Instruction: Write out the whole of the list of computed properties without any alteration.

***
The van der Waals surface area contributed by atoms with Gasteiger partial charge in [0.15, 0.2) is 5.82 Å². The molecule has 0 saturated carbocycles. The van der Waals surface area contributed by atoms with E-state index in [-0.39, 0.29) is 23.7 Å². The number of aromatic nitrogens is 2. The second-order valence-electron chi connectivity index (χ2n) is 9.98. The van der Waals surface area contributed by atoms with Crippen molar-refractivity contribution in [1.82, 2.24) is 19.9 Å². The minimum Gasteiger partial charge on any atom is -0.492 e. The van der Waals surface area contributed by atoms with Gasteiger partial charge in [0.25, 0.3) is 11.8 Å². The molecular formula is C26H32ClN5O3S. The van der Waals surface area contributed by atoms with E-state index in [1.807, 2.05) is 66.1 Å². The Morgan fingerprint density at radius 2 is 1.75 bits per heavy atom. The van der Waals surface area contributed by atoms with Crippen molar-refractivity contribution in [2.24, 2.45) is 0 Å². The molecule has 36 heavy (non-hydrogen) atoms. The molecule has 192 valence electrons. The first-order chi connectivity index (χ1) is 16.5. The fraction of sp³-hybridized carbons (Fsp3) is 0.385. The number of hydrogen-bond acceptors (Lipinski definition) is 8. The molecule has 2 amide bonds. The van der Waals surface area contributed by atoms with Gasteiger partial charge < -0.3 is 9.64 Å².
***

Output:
The van der Waals surface area contributed by atoms with Gasteiger partial charge in [0.15, 0.2) is 5.82 Å². The molecule has 0 saturated carbocycles. The van der Waals surface area contributed by atoms with E-state index in [-0.39, 0.29) is 23.7 Å². The number of aromatic nitrogens is 2. The second-order valence-electron chi connectivity index (χ2n) is 9.98. The van der Waals surface area contributed by atoms with Crippen molar-refractivity contribution in [1.82, 2.24) is 19.9 Å². The minimum Gasteiger partial charge on any atom is -0.492 e. The van der Waals surface area contributed by atoms with Gasteiger partial charge in [0.25, 0.3) is 11.8 Å². The molecular formula is C26H32ClN5O3S. The van der Waals surface area contributed by atoms with E-state index in [1.807, 2.05) is 66.1 Å². The Morgan fingerprint density at radius 2 is 1.75 bits per heavy atom. The van der Waals surface area contributed by atoms with Crippen molar-refractivity contribution in [2.24, 2.45) is 0 Å². The molecule has 36 heavy (non-hydrogen) atoms. The molecule has 192 valence electrons. The first-order chi connectivity index (χ1) is 16.5. The fraction of sp³-hybridized carbons (Fsp3) is 0.385. The number of hydrogen-bond acceptors (Lipinski definition) is 8. The molecule has 2 amide bonds. The van der Waals surface area contributed by atoms with Gasteiger partial charge < -0.3 is 9.64 Å².